When Southland Field built it’s new state of the art T-Hangar here this past summer, it wanted to attract larger planes to the airport. Officials never envisioned having a Continental Connection plane land here though.
Colgan Flight 3222, a Continental Connection flight bound from Houston’s George Bush Intercontinental Airport to Lake Charles Regional Airport, mistakenly landed at the much smaller Southland Field — a freak occurrence that has happened at least two other times in the last 20 years. According to Sam Larsh, Southland Field Airport Manager, it happened twice in the mid 1990s.
“This is the third time it’s happened,” Larsh said. “An airline pilot is flying by an instrument flight plan and they are supposed to land on runway 15 in Lake Charles. On a crystal clear night like last night (Wednesday), it’s the first runway lights they come upon after being in pitch black between Houston and here.
“It’s an easy mistake to make, but it’s one they probably should never make,” Larsh continued. “It’s only eight miles from our airport to Lake Charles Regional with virtually the same coordinates.”
Joe Williams, Director of Corporate Communications with Pinnacle Airlines Corp., released a statement Thursday afternoon.
“Colgan Flight 3222 from Houston to Lake Charles, landed safely at Southland Field Airport last (Wednesday) night. Southland Field is approximately eight nautical miles west of Lake Charles. At no time was passenger safety in question. The crew had visual contact with the field and was cleared by air traffic control for a visual approach. The plane with 23 passengers and a crew of three landed safely at 10:21 p.m. central time. Passengers were transported to Lake Charles and will be accommodated on other flights. Per standard procedure, the crew is relieved of duty pending an investigation,” Williams said.
David Haegele, his wife and four kids — all residents of Lake Charles — were aboard the flight. The Haegele family was returning from Orlando to Lake Charles and were completely shocked when they learned they were in Carlyss instead of Lake Charles.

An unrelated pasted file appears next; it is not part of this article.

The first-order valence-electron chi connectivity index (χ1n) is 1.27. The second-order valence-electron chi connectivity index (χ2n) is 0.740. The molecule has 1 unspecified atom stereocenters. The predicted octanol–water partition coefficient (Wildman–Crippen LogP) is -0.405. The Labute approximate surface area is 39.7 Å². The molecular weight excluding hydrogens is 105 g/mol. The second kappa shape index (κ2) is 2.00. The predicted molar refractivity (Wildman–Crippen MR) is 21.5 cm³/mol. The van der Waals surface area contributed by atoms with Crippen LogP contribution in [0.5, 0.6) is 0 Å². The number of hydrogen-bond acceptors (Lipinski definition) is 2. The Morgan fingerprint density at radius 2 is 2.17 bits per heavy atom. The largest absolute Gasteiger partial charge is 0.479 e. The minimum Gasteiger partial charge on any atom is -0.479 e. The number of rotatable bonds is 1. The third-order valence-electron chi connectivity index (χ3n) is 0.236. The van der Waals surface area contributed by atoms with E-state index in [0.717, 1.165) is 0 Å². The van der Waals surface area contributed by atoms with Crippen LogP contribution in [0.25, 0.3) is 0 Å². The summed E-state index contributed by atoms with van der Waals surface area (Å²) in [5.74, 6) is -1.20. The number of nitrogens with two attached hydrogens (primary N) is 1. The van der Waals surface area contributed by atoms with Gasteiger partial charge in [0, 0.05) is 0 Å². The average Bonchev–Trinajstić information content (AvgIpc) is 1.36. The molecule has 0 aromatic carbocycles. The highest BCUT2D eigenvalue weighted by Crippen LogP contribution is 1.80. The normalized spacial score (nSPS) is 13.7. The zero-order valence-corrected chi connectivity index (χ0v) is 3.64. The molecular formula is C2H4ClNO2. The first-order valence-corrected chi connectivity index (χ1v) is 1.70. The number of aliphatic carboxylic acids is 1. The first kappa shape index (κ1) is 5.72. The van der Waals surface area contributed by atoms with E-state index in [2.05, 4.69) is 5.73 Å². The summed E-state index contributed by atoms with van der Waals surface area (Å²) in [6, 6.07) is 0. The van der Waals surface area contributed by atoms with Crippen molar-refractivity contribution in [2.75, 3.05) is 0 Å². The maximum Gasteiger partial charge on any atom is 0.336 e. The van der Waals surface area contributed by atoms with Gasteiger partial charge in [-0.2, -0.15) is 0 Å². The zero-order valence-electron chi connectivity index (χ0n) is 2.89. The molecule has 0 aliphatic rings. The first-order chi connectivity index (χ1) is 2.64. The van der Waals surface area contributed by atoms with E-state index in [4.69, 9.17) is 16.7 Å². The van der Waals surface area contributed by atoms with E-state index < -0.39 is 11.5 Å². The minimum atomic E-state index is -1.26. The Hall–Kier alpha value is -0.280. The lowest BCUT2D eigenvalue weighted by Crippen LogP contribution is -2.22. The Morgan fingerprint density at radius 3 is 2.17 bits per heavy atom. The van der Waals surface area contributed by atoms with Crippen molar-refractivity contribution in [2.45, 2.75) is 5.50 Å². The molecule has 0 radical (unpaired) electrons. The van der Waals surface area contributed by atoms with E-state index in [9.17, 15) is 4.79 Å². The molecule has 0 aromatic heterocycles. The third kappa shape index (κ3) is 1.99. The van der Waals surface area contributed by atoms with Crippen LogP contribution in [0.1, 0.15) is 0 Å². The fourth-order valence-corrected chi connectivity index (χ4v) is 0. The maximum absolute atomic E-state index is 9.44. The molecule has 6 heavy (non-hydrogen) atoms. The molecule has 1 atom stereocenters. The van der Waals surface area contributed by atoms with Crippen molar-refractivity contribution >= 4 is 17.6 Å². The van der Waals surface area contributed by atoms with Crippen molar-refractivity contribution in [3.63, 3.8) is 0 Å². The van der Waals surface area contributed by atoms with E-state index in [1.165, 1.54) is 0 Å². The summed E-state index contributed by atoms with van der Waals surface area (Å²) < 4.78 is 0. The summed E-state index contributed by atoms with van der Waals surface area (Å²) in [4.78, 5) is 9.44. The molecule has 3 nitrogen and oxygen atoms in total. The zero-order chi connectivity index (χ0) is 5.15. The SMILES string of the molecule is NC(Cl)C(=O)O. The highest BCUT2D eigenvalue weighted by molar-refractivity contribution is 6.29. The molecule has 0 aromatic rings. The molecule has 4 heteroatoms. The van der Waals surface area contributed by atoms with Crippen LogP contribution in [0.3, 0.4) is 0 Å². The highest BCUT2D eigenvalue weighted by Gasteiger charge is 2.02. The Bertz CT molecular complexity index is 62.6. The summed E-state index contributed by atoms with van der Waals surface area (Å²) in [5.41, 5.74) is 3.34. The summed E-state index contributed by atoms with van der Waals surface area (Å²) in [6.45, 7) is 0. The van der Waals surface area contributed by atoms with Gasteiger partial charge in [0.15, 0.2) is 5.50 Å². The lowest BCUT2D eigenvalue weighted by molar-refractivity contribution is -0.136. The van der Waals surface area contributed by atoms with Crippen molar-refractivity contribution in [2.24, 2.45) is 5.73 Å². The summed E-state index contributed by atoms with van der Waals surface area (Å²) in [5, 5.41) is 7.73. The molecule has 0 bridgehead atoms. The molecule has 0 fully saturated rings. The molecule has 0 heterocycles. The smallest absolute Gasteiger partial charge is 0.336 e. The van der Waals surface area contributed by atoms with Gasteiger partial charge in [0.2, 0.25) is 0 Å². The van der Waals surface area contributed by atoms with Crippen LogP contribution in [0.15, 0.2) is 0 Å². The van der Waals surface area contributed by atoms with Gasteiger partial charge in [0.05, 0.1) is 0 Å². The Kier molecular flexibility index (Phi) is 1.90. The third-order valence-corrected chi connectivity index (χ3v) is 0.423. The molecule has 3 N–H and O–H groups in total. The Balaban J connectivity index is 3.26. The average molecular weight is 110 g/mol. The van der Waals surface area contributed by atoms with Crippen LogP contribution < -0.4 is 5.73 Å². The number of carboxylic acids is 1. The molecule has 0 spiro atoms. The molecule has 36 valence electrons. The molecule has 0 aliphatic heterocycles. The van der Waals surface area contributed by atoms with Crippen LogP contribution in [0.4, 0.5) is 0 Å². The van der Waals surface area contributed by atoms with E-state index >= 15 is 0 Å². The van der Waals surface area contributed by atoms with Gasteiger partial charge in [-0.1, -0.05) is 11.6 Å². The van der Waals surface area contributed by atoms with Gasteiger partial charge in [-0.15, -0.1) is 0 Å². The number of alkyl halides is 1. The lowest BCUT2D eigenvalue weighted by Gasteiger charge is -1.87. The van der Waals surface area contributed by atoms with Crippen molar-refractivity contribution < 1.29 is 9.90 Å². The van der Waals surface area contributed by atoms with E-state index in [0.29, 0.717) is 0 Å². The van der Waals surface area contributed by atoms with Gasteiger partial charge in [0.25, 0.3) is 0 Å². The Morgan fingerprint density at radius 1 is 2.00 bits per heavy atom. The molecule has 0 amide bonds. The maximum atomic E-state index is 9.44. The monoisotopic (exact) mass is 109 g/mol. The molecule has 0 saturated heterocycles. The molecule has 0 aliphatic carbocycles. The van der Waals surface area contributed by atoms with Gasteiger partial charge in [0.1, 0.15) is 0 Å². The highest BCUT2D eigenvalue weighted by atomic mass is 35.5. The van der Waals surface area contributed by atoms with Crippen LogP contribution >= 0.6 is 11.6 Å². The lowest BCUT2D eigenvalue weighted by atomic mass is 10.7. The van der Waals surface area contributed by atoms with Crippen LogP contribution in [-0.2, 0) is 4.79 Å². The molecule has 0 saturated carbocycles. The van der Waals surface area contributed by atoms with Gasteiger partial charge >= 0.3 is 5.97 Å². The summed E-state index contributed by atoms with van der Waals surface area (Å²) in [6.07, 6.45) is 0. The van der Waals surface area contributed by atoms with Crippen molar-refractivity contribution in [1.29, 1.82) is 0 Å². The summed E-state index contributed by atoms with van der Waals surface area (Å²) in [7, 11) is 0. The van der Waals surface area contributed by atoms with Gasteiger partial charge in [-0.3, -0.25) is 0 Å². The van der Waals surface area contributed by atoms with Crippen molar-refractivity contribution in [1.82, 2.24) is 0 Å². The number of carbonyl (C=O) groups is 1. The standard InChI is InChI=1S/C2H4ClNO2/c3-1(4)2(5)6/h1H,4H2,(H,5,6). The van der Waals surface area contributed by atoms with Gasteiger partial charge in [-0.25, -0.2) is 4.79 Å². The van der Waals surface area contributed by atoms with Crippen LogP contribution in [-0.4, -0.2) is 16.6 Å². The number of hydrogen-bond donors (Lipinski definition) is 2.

“After we landed, we were told we couldn’t get off the plane right away, but we really didn’t know why,” Haegele said. “They told us we couldn’t get off until police showed up, which I understand is standard procedure.
“We sat there for about an hour and a half,” Haegele continued. “I didn’t know where we were. I assumed we were in Lake Charles. It was pitch black out there, so you couldn’t see a thing. My first thought when I heard we had landed in Sulphur was that there must have been some guy out there with a flashlight directing us.”
According to Haegele, the pilot and co-pilot finally alerted the passengers as to what was going on and they actually unloaded the luggage for the passengers.
Page 2 of 2 - “A few limousines and a van showed up and they told us they were going to transport us to Lake Charles unless we could find our own ride,” Haegele said. “We piled my family into a packed limo and made it to the Lake Charles airport some time around 12:40 a.m. I think the most frustrating part is that we didn’t know we landed at the wrong airport all that time we sat on the plane. It’s also sort of scary to know that can happen. But ... thank God we’re all fine and made it home.”
According to Larsh, the last employee at Southland Field leaves for the day at 8 p.m., so the airport was completely empty. Continental Airlines called Larsh at 11:30 p.m. to make him aware of the situation.
The plane remained at Southland Field until a different flight crew can transport it. The plane was still at Southland Field as of 9 a.m. Thursday.